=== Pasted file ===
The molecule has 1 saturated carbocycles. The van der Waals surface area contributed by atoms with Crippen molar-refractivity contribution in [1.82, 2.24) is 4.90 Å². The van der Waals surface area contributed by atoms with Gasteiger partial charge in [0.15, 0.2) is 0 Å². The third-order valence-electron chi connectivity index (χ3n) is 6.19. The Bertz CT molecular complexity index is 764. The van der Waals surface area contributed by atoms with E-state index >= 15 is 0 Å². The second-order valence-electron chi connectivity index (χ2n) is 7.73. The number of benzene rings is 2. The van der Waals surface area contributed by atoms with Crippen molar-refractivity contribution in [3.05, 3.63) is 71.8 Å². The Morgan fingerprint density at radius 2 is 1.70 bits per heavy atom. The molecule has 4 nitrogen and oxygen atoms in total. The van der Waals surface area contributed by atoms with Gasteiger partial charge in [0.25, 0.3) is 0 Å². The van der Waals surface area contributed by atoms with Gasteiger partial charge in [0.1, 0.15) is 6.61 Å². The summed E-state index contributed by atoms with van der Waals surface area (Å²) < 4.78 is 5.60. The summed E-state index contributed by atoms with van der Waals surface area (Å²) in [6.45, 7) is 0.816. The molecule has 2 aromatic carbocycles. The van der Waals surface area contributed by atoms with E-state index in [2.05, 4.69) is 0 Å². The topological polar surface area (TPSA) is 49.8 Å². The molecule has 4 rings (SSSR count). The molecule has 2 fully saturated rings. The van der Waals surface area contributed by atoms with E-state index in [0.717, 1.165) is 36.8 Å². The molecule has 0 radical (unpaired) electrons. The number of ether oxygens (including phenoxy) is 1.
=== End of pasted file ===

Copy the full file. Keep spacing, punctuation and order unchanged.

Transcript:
The molecule has 1 saturated carbocycles. The van der Waals surface area contributed by atoms with Crippen molar-refractivity contribution in [1.82, 2.24) is 4.90 Å². The van der Waals surface area contributed by atoms with Gasteiger partial charge in [0.15, 0.2) is 0 Å². The third-order valence-electron chi connectivity index (χ3n) is 6.19. The Bertz CT molecular complexity index is 764. The van der Waals surface area contributed by atoms with E-state index >= 15 is 0 Å². The second-order valence-electron chi connectivity index (χ2n) is 7.73. The number of benzene rings is 2. The van der Waals surface area contributed by atoms with Crippen molar-refractivity contribution in [3.05, 3.63) is 71.8 Å². The Morgan fingerprint density at radius 2 is 1.70 bits per heavy atom. The molecule has 4 nitrogen and oxygen atoms in total. The van der Waals surface area contributed by atoms with Gasteiger partial charge in [0.25, 0.3) is 0 Å². The van der Waals surface area contributed by atoms with Gasteiger partial charge in [0.1, 0.15) is 6.61 Å². The summed E-state index contributed by atoms with van der Waals surface area (Å²) < 4.78 is 5.60. The summed E-state index contributed by atoms with van der Waals surface area (Å²) in [6.45, 7) is 0.816. The molecule has 2 aromatic carbocycles. The van der Waals surface area contributed by atoms with E-state index in [2.05, 4.69) is 0 Å². The topological polar surface area (TPSA) is 49.8 Å². The molecule has 4 rings (SSSR count). The molecule has 2 fully saturated rings. The van der Waals surface area contributed by atoms with E-state index in [0.717, 1.165) is 36.8 Å². The molecule has 0 radical (unpaired) electrons. The number of ether oxygens (including phenoxy) is 1.